Mondelez International Inc. is reportedly considering selling its Philadelphia cream cheese brand at a cost tag close to US$3 billion, and a merged Kraft Heinz Co. looks like the mostly likely buyer.
The treats giant, which was spun off from Kraft Foods Group Inc. in 2012, must provide the business to Kraft first, even though the latter doesn’t have to accept.
Unlike other grocery brands it licenses from Kraft, Mondelez owns the rights to the Philadelphia brand everywhere except Canada, the U.S. and also the Caribbean.
J.P. Morgan analyst Ken Goldman noted that Mondelez generates US$3 billion in revenue from cheese and grocery, with slightly just one third of that estimated in the future from Philadelphia (~US$900 million).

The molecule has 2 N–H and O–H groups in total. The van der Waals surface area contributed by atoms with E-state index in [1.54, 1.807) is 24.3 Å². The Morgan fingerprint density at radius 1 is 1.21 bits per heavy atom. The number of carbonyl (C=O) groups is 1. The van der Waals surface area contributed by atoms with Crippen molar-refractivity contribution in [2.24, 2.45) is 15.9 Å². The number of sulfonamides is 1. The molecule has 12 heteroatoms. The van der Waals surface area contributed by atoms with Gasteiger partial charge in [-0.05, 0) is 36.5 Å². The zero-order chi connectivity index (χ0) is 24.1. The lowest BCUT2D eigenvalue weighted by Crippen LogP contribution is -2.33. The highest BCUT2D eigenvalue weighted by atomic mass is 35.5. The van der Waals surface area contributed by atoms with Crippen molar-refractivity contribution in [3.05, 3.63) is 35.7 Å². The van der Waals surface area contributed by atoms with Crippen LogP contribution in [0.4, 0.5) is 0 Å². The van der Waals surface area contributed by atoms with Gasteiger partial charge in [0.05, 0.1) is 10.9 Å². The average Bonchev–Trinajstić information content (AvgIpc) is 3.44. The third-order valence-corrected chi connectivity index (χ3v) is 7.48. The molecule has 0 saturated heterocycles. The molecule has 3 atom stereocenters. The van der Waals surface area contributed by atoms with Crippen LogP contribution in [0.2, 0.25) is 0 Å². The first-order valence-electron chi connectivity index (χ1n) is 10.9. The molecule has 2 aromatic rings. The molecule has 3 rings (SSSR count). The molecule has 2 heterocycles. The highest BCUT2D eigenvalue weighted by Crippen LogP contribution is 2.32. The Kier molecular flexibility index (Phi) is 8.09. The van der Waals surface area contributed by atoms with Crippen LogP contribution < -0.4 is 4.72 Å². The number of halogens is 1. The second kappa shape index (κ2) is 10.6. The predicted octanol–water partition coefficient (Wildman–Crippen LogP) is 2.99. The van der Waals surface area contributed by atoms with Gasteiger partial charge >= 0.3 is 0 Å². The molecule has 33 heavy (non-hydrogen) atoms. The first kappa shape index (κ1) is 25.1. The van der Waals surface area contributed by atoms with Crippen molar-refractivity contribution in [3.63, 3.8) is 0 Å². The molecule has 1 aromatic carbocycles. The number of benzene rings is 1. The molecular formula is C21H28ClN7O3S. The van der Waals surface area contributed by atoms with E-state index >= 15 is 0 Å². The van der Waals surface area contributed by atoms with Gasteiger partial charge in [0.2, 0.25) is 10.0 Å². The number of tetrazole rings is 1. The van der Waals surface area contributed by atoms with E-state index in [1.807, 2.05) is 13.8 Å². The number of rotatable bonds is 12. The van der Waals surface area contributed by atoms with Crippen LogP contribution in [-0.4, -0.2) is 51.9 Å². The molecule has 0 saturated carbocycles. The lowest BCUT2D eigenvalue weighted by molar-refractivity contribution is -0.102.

Based on discussions over the year, he believes the brand’s margins (estimated at 18%) are significantly greater than?Mondelez’s corporate average (12.9% in 2014).
Mr. Goldman also noted that separating Mondelez and Philadelphia would be a relatively easy task, since cheese and grocery is already operated separately. Philadelphia also has its own facilities which make nothing but the brand’s products.
As a result, the analyst believes that although a sale of Philly would deleverage some overhead and distribution costs, it would not result in lower utilization rates at any factories.
The move also raises the possibility that Mondelez would divest other cheese and grocery brands, including major products for example Miracle Whip, Kool Aid and Jell-O. The organization already unveiled plans to spin off its coffee business, and consistently discusses focusing on its biscuits, chocolate and gum businesses.